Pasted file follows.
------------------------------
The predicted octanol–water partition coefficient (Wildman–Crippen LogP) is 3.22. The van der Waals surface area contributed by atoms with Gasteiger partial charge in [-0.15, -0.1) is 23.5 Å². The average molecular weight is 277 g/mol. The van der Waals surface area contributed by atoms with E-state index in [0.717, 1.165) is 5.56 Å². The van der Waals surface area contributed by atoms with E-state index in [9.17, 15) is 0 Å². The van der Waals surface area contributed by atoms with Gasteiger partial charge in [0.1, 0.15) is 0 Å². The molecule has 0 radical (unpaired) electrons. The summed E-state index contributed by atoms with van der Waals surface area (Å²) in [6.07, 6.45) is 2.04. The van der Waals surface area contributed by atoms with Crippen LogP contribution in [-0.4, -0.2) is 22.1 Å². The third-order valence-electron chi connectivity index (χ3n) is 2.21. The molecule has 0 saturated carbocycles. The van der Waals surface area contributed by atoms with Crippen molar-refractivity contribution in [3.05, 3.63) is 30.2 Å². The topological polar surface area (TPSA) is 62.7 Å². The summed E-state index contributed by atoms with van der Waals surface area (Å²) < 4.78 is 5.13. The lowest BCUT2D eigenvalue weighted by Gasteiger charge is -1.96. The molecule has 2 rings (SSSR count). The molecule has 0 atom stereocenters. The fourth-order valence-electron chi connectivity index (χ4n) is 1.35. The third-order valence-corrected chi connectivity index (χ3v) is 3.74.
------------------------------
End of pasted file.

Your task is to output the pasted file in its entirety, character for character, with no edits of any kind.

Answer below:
The predicted octanol–water partition coefficient (Wildman–Crippen LogP) is 3.22. The van der Waals surface area contributed by atoms with Gasteiger partial charge in [-0.15, -0.1) is 23.5 Å². The average molecular weight is 277 g/mol. The van der Waals surface area contributed by atoms with E-state index in [0.717, 1.165) is 5.56 Å². The van der Waals surface area contributed by atoms with E-state index in [9.17, 15) is 0 Å². The van der Waals surface area contributed by atoms with Gasteiger partial charge in [0.1, 0.15) is 0 Å². The molecule has 0 radical (unpaired) electrons. The summed E-state index contributed by atoms with van der Waals surface area (Å²) in [6.07, 6.45) is 2.04. The van der Waals surface area contributed by atoms with Crippen LogP contribution in [-0.4, -0.2) is 22.1 Å². The third-order valence-electron chi connectivity index (χ3n) is 2.21. The molecule has 0 saturated carbocycles. The van der Waals surface area contributed by atoms with Crippen molar-refractivity contribution in [3.05, 3.63) is 30.2 Å². The topological polar surface area (TPSA) is 62.7 Å². The summed E-state index contributed by atoms with van der Waals surface area (Å²) < 4.78 is 5.13. The lowest BCUT2D eigenvalue weighted by Gasteiger charge is -1.96. The molecule has 2 rings (SSSR count). The molecule has 0 atom stereocenters. The fourth-order valence-electron chi connectivity index (χ4n) is 1.35. The third-order valence-corrected chi connectivity index (χ3v) is 3.74.